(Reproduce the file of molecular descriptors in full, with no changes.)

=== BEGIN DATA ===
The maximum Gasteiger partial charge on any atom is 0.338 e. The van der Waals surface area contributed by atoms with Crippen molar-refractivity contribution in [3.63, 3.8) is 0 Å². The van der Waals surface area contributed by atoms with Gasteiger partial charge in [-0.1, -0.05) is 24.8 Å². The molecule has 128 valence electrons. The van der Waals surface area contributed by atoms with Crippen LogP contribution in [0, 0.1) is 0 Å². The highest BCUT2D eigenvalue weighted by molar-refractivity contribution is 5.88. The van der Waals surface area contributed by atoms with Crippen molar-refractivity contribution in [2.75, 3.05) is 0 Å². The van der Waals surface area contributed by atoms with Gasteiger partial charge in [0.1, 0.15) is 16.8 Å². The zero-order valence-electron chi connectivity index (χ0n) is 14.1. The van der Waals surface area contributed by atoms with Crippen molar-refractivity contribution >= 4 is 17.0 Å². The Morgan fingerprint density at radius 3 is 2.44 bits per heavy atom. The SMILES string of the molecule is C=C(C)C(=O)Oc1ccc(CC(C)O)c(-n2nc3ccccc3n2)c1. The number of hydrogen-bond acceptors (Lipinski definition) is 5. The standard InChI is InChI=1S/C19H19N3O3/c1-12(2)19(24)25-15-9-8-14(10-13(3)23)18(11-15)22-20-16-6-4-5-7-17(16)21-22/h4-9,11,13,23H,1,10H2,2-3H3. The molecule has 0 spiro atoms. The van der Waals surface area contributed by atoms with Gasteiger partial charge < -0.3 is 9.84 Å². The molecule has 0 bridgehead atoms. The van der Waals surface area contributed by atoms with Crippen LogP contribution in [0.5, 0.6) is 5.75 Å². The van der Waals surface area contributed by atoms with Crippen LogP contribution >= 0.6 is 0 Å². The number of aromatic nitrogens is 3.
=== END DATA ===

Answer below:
The maximum Gasteiger partial charge on any atom is 0.338 e. The van der Waals surface area contributed by atoms with Crippen molar-refractivity contribution in [3.63, 3.8) is 0 Å². The van der Waals surface area contributed by atoms with Gasteiger partial charge in [-0.1, -0.05) is 24.8 Å². The molecule has 128 valence electrons. The van der Waals surface area contributed by atoms with Crippen LogP contribution in [0, 0.1) is 0 Å². The highest BCUT2D eigenvalue weighted by molar-refractivity contribution is 5.88. The van der Waals surface area contributed by atoms with Crippen molar-refractivity contribution in [2.75, 3.05) is 0 Å². The van der Waals surface area contributed by atoms with Gasteiger partial charge in [0.1, 0.15) is 16.8 Å². The zero-order valence-electron chi connectivity index (χ0n) is 14.1. The van der Waals surface area contributed by atoms with Crippen molar-refractivity contribution >= 4 is 17.0 Å². The Morgan fingerprint density at radius 3 is 2.44 bits per heavy atom. The SMILES string of the molecule is C=C(C)C(=O)Oc1ccc(CC(C)O)c(-n2nc3ccccc3n2)c1. The number of hydrogen-bond acceptors (Lipinski definition) is 5. The standard InChI is InChI=1S/C19H19N3O3/c1-12(2)19(24)25-15-9-8-14(10-13(3)23)18(11-15)22-20-16-6-4-5-7-17(16)21-22/h4-9,11,13,23H,1,10H2,2-3H3. The molecule has 0 spiro atoms. The van der Waals surface area contributed by atoms with Gasteiger partial charge < -0.3 is 9.84 Å². The molecule has 0 bridgehead atoms. The van der Waals surface area contributed by atoms with Crippen LogP contribution in [0.5, 0.6) is 5.75 Å². The van der Waals surface area contributed by atoms with Crippen LogP contribution >= 0.6 is 0 Å². The number of aromatic nitrogens is 3.